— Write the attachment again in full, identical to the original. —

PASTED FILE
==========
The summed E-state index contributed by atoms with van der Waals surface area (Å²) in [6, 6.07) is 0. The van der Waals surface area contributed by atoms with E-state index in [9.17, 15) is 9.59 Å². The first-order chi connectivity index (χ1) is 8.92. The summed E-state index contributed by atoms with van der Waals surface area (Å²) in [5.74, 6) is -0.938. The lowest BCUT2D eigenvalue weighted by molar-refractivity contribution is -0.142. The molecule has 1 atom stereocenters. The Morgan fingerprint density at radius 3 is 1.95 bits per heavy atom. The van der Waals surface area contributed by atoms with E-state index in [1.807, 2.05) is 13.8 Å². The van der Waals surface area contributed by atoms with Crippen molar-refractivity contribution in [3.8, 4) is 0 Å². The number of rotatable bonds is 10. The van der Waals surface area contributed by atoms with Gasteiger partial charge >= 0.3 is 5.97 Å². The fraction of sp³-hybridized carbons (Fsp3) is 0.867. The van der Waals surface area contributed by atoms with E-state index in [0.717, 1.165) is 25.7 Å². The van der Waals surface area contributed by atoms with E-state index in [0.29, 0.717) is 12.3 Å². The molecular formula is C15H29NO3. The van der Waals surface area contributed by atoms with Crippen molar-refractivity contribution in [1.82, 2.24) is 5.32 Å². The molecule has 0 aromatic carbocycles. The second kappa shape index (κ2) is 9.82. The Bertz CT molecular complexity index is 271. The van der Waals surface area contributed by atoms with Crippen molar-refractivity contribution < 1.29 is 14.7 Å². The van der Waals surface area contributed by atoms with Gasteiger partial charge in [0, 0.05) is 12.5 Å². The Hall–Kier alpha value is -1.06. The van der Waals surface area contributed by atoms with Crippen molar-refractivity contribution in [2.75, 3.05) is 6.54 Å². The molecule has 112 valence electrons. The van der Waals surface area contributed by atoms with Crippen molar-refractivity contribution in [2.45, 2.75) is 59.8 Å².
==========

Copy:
The summed E-state index contributed by atoms with van der Waals surface area (Å²) in [6, 6.07) is 0. The van der Waals surface area contributed by atoms with E-state index in [9.17, 15) is 9.59 Å². The first-order chi connectivity index (χ1) is 8.92. The summed E-state index contributed by atoms with van der Waals surface area (Å²) in [5.74, 6) is -0.938. The lowest BCUT2D eigenvalue weighted by molar-refractivity contribution is -0.142. The molecule has 1 atom stereocenters. The Morgan fingerprint density at radius 3 is 1.95 bits per heavy atom. The van der Waals surface area contributed by atoms with E-state index in [1.807, 2.05) is 13.8 Å². The van der Waals surface area contributed by atoms with Crippen molar-refractivity contribution in [3.8, 4) is 0 Å². The number of rotatable bonds is 10. The van der Waals surface area contributed by atoms with Gasteiger partial charge >= 0.3 is 5.97 Å². The fraction of sp³-hybridized carbons (Fsp3) is 0.867. The van der Waals surface area contributed by atoms with E-state index in [0.717, 1.165) is 25.7 Å². The van der Waals surface area contributed by atoms with E-state index in [0.29, 0.717) is 12.3 Å². The molecular formula is C15H29NO3. The van der Waals surface area contributed by atoms with Crippen molar-refractivity contribution in [1.82, 2.24) is 5.32 Å². The molecule has 0 aromatic carbocycles. The second kappa shape index (κ2) is 9.82. The Bertz CT molecular complexity index is 271. The van der Waals surface area contributed by atoms with Crippen molar-refractivity contribution < 1.29 is 14.7 Å². The van der Waals surface area contributed by atoms with Gasteiger partial charge in [0, 0.05) is 12.5 Å². The Hall–Kier alpha value is -1.06. The van der Waals surface area contributed by atoms with Crippen molar-refractivity contribution in [2.75, 3.05) is 6.54 Å². The molecule has 112 valence electrons. The van der Waals surface area contributed by atoms with Crippen molar-refractivity contribution in [2.45, 2.75) is 59.8 Å².